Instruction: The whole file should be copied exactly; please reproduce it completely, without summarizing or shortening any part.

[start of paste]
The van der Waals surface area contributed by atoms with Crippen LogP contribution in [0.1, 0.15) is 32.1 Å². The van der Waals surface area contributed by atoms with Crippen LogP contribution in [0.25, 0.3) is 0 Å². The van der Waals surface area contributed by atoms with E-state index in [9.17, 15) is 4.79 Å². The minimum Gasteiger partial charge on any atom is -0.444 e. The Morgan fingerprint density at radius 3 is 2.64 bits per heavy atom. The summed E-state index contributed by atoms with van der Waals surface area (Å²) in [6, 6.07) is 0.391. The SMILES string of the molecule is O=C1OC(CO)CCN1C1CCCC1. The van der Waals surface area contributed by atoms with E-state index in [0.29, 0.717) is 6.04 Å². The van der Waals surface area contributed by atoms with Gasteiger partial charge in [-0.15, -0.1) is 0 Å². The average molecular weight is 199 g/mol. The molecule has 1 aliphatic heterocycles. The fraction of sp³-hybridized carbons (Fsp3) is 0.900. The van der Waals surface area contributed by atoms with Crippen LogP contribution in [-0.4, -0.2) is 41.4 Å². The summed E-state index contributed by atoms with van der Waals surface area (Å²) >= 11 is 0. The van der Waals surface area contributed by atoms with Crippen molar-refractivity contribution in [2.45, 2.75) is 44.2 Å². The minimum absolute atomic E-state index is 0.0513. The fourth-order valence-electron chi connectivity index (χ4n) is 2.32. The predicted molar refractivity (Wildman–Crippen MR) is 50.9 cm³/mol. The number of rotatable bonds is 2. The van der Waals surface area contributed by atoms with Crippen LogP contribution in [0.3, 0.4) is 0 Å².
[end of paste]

The van der Waals surface area contributed by atoms with Crippen LogP contribution in [0.1, 0.15) is 32.1 Å². The van der Waals surface area contributed by atoms with Crippen LogP contribution in [0.25, 0.3) is 0 Å². The van der Waals surface area contributed by atoms with E-state index in [9.17, 15) is 4.79 Å². The minimum Gasteiger partial charge on any atom is -0.444 e. The Morgan fingerprint density at radius 3 is 2.64 bits per heavy atom. The summed E-state index contributed by atoms with van der Waals surface area (Å²) in [6, 6.07) is 0.391. The SMILES string of the molecule is O=C1OC(CO)CCN1C1CCCC1. The van der Waals surface area contributed by atoms with E-state index in [0.29, 0.717) is 6.04 Å². The van der Waals surface area contributed by atoms with Gasteiger partial charge in [-0.15, -0.1) is 0 Å². The average molecular weight is 199 g/mol. The molecule has 1 aliphatic heterocycles. The fraction of sp³-hybridized carbons (Fsp3) is 0.900. The van der Waals surface area contributed by atoms with Crippen LogP contribution in [-0.4, -0.2) is 41.4 Å². The summed E-state index contributed by atoms with van der Waals surface area (Å²) >= 11 is 0. The van der Waals surface area contributed by atoms with Crippen molar-refractivity contribution in [2.45, 2.75) is 44.2 Å². The minimum absolute atomic E-state index is 0.0513. The fourth-order valence-electron chi connectivity index (χ4n) is 2.32. The predicted molar refractivity (Wildman–Crippen MR) is 50.9 cm³/mol. The number of rotatable bonds is 2. The van der Waals surface area contributed by atoms with Crippen LogP contribution in [0.3, 0.4) is 0 Å².